TikTok is having a rough week.
The app’s parent company, ByteDance, is based in Beijing, and how it handles the safety of U.S. user data has been under significant scrutiny since 2019. But in the last couple of years, after the Biden administration cancelled a potential ban proposed by the Trump administration, and TikTok swore to the Senate Commerce Committee that a stateside security team controls access to users’ data, the regulatory pressure seemed to ease.
That is, until June 17, when a report from BuzzFeed News combed through more than 80 recordings of internal TikTok meetings and found 14 statements from nine different TikTok employees that suggested Chinese engineers had access to U.S. users’ data “between September 2021 and January 2022, at the very least.”
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The report alleged eight different TikTok employees indicated they needed Chinese engineers’ help to “determine how US user data was flowing.” U.S. engineers reportedly did not know how to access users data on their own.
Following that report, Federal Communications commissioner Brendan Carr wrote an open letter to the CEOs of Apple and Google asking them to remove TikTok from their app stores because it is an “unacceptable national security risk.”
Separately, last Monday, a group of nine Republican senators wrote to TikTok head Shou Zi Chew with a list of questions about the report and concerns that “TikTok’s representative did not provide truthful or forthright answers to the Senate Commerce Committee.”
Now Chew has written an eight-page response to the senators, saying BuzzFeed’s report “contains allegations and insinuations that are incorrect and are not supported by facts.”
Chew claims BuzzFeed’s report got “one thing” right: that the 80+ meetings it listened in on were part of something called Project Texas, aka TikTok’s ongoing plan to cut off Chinese engineers’ access to U.S. data. (BuzzFeed specifically reported that “[i]n the recordings, the vast majority of situations where China-based staff accessed US user data were in service of Project Texas’s aim to halt this data access.”)
Project Texas’ goal is “to make substantive progress toward compliance with a final agreement with the U.S. Government that will fully safeguard user data and U.S. national security interests,” Chew wrote. “We have not spoken publicly about these plans out of respect for the confidentiality of the engagement with the U.S. Government, but circumstances now require that we share some of that information to clear up the errors and misconceptions in the article and some ongoing concerns related to other aspects of our business.”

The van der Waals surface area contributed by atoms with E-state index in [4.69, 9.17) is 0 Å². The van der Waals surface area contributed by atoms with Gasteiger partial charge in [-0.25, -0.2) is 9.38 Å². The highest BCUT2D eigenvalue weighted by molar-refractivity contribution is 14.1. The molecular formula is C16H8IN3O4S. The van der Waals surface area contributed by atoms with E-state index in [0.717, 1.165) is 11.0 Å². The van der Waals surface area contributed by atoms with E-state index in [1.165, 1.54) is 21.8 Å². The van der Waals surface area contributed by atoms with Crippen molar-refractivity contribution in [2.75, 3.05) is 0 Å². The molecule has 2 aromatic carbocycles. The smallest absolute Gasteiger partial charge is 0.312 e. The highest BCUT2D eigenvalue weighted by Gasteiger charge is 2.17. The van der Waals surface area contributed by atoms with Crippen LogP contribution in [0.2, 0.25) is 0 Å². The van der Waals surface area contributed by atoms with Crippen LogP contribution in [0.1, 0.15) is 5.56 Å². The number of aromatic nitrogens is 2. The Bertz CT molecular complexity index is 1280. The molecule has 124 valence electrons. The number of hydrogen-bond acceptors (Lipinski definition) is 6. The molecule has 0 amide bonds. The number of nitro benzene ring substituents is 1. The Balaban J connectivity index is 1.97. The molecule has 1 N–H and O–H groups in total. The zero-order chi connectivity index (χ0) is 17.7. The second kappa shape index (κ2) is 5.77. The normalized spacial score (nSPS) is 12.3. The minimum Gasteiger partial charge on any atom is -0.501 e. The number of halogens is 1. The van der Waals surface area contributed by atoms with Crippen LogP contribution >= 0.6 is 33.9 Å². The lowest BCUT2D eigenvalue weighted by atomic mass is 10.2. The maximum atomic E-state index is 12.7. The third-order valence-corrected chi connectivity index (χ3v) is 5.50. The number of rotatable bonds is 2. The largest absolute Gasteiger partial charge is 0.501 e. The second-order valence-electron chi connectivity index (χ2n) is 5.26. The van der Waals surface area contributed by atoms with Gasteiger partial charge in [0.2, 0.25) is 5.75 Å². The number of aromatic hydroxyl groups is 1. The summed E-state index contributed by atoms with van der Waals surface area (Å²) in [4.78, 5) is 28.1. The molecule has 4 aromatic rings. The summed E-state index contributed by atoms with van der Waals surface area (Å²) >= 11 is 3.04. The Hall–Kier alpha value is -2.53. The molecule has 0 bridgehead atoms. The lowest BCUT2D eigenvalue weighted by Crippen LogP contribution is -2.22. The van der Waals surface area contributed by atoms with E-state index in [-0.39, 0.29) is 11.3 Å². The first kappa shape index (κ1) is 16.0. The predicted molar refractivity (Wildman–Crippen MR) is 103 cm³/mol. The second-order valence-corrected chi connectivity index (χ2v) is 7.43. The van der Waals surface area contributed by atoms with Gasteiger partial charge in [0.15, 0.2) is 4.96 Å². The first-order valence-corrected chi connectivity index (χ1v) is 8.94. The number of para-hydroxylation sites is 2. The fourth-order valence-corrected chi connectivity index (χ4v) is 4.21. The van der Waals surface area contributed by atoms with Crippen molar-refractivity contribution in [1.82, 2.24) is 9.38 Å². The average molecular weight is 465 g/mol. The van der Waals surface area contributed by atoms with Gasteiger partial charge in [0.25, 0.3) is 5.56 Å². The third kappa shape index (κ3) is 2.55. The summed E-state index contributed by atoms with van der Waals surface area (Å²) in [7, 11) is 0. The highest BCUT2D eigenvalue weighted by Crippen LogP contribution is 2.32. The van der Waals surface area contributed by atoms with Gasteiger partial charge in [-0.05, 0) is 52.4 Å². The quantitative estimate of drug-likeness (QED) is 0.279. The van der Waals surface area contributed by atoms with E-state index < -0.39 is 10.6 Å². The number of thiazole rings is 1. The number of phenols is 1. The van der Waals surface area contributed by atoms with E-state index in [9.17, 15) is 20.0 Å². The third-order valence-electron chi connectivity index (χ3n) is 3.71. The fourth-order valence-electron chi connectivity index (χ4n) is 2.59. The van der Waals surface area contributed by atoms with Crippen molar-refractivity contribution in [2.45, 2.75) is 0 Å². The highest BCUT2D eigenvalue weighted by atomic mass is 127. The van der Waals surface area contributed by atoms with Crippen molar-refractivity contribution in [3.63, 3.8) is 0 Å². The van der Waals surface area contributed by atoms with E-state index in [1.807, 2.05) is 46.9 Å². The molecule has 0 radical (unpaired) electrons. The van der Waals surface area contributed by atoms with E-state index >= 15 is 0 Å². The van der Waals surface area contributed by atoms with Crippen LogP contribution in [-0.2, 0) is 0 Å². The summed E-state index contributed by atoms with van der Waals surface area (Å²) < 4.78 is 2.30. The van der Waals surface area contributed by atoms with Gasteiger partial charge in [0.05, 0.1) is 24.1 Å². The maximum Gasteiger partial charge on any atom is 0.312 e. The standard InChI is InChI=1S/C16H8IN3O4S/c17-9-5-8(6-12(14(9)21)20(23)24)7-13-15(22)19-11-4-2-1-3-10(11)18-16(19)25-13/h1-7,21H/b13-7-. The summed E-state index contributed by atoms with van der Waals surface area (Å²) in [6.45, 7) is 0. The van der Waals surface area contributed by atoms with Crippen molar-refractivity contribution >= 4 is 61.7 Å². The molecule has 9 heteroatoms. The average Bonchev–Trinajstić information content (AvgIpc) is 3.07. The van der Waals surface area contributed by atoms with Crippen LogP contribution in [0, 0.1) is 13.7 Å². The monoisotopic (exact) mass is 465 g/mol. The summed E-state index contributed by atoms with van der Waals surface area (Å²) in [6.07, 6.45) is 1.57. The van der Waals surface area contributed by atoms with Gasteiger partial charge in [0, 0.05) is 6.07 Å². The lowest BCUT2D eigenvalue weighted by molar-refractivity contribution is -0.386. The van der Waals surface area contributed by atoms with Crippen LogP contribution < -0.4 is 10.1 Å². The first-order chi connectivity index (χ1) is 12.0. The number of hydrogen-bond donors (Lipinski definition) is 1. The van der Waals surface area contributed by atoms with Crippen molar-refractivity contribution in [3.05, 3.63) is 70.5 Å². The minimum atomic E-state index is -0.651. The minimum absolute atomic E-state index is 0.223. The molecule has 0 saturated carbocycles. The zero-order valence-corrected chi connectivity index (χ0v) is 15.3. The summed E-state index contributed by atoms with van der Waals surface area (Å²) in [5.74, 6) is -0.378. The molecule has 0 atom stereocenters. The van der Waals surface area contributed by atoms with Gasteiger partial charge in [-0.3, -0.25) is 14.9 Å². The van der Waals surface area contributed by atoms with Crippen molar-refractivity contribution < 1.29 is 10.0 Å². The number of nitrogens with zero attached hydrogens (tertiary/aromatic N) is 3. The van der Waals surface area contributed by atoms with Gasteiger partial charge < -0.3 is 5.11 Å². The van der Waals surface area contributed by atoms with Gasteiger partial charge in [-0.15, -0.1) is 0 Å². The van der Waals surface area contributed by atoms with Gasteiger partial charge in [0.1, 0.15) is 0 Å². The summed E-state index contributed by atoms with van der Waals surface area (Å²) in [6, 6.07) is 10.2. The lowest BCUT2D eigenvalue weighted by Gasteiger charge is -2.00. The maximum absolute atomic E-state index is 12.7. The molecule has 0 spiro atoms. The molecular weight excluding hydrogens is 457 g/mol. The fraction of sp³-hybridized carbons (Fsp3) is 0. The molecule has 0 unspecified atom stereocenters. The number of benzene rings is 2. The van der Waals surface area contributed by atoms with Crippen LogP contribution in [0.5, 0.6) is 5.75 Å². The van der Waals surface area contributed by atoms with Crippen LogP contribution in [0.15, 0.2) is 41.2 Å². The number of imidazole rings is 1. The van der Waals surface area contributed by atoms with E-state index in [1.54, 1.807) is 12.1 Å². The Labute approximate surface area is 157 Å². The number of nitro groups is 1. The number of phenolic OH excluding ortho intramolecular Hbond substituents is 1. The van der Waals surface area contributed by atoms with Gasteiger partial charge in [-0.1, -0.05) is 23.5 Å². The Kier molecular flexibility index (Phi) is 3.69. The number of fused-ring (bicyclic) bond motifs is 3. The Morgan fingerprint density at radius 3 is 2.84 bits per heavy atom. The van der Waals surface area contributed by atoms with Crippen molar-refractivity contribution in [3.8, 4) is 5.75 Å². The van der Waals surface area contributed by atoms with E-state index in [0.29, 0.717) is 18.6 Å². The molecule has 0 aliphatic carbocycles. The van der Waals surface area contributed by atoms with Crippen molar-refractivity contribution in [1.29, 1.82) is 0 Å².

Chew added that as part of Project Texas, TikTok now stores 100% of U.S. user data on cloud servers operated by Santa Clara, California-based tech company Oracle. He said TikTok is working with Oracle “on new, advanced data security controls that we hope to finalize in the near future.”
In response to senators’ specific questions about whether U.S. user data has ever been shared with the Chinese Communist Party (CCP), Chew said the CCP has never requested that data, and if it did, ByteDance would not comply.
“We know we are among the most scrutinized platforms from a security standpoint, and we aim to remove any doubt about the security of U.S. user data,” Chew said.
BuzzFeed reported on Project Texas back in March, describing it as a scramble involving thousands of TikTok employees pushing to create U.S.-only versions of core TikTok systems like its For You page recommendation algorithm and tracking and analytics tools.
Once Project Texas is complete, a new team called U.S. Tech Services (USTS) will be in control of U.S. data and systems, BuzzFeed reported. As of March, TikTok was reportedly in the process of figuring out how to restrict Beijing-based managers’ access to USTS information.
In its June 17 report, BuzzFeed cited one recording where an employee expressed concerns that even after Project Texas is wrapped, ByteDance’s product and engineering teams “can still figure out how to get access” to U.S. users’ data, “because in the end of the day, it’s their tools. They built them all in China.”